Delinking terror from dialogue doesnt dilute Indias stand: PM

Written by Political Bureau | New Delhi | Updated: Jul 19 2009, 04:01am hrs
Rejecting charges of dilution in Indias position vis-a-vis Pakistan, Prime Minister Manmohan Singh on Friday contended that there was no change in stance while contending that any meaningful dialogue with Pakistan cannot move forward until Islamabad took steps to end terrorism emanating from its soil.

Opposition parties launched a sharp offensive against the Manmohan Singh government, alleging it had capitulated to Pakistan at the just concluded Indo-Pak summit meet in Egypt by agreeing to a joint statment which said that action on terrorism should not be linked to the composite dialogue process.

Leader of Opposition, LK Advani led a walkout of the BJP benches in the Lok Sabha this evening after accusing the government of betrayal. He said delinking of terrorism from composite dialogue has been the demand of Pakistan and that we have conceded seven months after the Mumbai attacks. What has happened that made you change the stance.. The government has capitulated, he said. The CPI(M) said there is new confusion now after action on terror was delinked from dialogue. The CPI(M) however backed the government saying resumption of talks was important.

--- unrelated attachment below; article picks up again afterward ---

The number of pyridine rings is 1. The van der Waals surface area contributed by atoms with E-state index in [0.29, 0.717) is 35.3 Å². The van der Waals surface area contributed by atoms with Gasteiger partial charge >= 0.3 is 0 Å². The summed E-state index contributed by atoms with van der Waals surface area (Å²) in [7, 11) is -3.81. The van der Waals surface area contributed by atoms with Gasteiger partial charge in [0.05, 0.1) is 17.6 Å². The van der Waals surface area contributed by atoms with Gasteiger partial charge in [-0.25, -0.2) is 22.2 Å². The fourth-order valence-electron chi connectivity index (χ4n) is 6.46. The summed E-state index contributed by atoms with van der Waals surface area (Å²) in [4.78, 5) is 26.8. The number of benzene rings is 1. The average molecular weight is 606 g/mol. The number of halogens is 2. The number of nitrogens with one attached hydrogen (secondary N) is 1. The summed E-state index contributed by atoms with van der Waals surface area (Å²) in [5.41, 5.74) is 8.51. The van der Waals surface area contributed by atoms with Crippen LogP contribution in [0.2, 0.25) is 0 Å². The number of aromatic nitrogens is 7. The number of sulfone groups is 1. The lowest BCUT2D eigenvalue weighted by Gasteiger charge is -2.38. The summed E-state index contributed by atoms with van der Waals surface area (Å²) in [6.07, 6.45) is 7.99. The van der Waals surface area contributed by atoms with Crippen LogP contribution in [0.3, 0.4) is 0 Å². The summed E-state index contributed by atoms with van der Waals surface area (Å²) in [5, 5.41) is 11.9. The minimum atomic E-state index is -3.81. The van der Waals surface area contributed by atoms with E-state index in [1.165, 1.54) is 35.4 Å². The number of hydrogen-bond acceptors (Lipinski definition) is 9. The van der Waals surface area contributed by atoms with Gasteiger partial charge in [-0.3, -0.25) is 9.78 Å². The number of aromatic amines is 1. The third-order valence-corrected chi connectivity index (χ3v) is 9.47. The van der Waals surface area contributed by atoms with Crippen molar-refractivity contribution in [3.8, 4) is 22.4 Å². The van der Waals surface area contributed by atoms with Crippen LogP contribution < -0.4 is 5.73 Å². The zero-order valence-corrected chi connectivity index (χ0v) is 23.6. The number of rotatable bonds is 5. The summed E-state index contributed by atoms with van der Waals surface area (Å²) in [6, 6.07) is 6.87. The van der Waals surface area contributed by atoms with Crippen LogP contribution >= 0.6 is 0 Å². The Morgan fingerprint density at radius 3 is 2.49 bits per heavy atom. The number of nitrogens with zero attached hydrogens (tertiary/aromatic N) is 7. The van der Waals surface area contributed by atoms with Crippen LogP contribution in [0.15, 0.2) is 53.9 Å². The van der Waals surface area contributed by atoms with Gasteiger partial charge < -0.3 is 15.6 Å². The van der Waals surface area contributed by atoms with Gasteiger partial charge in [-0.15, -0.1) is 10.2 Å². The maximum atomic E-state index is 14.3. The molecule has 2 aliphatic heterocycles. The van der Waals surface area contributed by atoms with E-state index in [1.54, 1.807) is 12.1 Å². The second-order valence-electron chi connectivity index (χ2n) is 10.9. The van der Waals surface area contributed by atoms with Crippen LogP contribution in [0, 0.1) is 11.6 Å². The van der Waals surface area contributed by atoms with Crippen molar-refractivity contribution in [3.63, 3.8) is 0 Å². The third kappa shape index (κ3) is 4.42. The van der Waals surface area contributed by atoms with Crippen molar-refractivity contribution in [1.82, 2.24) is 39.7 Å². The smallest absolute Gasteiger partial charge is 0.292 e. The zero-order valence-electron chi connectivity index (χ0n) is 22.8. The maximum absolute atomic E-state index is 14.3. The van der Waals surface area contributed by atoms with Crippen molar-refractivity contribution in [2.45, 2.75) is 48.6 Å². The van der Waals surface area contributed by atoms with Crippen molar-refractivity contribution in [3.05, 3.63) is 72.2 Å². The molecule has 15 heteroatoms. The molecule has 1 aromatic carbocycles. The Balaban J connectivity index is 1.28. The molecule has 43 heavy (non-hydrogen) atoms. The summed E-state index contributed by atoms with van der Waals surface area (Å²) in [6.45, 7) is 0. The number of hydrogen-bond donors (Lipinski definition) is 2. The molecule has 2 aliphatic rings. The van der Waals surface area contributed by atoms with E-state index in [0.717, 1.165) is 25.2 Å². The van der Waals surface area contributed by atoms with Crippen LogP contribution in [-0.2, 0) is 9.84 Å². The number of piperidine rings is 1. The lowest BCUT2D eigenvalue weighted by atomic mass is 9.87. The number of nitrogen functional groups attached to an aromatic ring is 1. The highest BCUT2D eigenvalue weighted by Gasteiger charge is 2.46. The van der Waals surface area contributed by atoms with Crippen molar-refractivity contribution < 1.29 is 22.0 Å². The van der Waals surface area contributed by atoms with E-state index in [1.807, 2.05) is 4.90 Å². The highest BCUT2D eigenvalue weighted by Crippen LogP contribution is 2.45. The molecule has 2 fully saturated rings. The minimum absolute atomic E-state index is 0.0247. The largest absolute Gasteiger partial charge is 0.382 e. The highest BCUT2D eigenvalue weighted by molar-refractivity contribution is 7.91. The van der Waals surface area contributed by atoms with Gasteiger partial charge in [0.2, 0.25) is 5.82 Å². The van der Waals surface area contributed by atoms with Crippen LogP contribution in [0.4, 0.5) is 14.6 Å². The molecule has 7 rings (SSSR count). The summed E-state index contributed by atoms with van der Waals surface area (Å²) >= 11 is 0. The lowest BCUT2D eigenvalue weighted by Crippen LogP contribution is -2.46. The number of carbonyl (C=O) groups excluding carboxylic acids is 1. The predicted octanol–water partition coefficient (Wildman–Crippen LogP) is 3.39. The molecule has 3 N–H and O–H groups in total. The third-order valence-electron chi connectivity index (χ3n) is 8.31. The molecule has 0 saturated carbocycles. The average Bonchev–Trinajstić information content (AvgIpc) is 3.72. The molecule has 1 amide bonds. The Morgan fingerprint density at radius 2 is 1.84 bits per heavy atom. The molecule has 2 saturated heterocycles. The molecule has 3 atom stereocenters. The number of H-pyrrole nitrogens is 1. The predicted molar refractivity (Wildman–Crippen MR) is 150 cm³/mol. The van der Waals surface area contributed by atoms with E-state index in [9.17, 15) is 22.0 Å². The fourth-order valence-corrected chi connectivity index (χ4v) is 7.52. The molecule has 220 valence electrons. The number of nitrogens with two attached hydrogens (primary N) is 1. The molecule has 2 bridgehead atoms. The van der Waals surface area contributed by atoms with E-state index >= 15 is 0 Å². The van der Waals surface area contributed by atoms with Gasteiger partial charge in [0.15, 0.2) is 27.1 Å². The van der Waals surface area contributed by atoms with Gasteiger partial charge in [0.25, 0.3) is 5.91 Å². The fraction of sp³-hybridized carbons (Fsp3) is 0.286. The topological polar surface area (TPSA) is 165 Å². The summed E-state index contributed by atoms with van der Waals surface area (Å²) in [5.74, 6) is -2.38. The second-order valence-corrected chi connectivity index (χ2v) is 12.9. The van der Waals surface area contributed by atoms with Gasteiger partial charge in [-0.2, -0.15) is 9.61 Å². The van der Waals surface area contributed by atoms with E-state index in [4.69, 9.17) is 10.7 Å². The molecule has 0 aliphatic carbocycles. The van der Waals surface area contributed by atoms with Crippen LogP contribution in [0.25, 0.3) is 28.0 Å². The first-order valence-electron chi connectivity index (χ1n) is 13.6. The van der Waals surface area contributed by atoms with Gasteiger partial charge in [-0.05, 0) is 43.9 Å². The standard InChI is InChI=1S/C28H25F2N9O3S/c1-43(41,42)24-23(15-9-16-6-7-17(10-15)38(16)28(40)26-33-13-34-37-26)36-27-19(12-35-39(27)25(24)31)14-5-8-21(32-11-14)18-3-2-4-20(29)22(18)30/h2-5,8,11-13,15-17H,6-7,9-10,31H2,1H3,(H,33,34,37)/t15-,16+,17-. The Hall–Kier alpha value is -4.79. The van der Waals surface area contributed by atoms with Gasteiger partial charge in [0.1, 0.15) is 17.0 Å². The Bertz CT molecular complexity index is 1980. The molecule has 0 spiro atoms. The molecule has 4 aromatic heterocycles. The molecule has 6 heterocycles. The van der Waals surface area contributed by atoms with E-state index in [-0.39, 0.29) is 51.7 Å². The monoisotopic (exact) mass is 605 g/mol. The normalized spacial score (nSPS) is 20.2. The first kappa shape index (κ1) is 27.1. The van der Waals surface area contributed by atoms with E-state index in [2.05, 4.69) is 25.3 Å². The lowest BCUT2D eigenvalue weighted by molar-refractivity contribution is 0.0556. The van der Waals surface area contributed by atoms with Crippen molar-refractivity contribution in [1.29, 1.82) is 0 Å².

Prime Minister Singh, though, clarified in the Rajya Sabha that Indian stand remained unchanged with Pakistan bound to take sustained, effective and credible action without waiting for the composite dialogue to begin. It does not mean dilution of our stand, it only strengthens our commitment that meaningful process of engagement cannot move forward unless and until Pakistan takes measures to control terrorism, .

Singh also underlined that engagement is the only way forward to realise the vision of a stable and prosperous South Asia and said India is willing to go more than half way provided Pakistan creates the conditions for a meaningful dialogue. He indicated that the timing, situation and process of dialogue would depend on actions taken by Islamabad. Whether, when and in what form we broaden the dialogue with Pakistan will depend on future developments.

He pointed out Gilani and he had agreed that the foreign secretaries will meet as often as necessary and report to the two foreign ministers who will meet on the sidelines of the UN General Assembly. Singh said he had discussed with Gilani the present condition of bilateral ties, the future potential and the steps that are necessary to enable the two countries to realise the potential.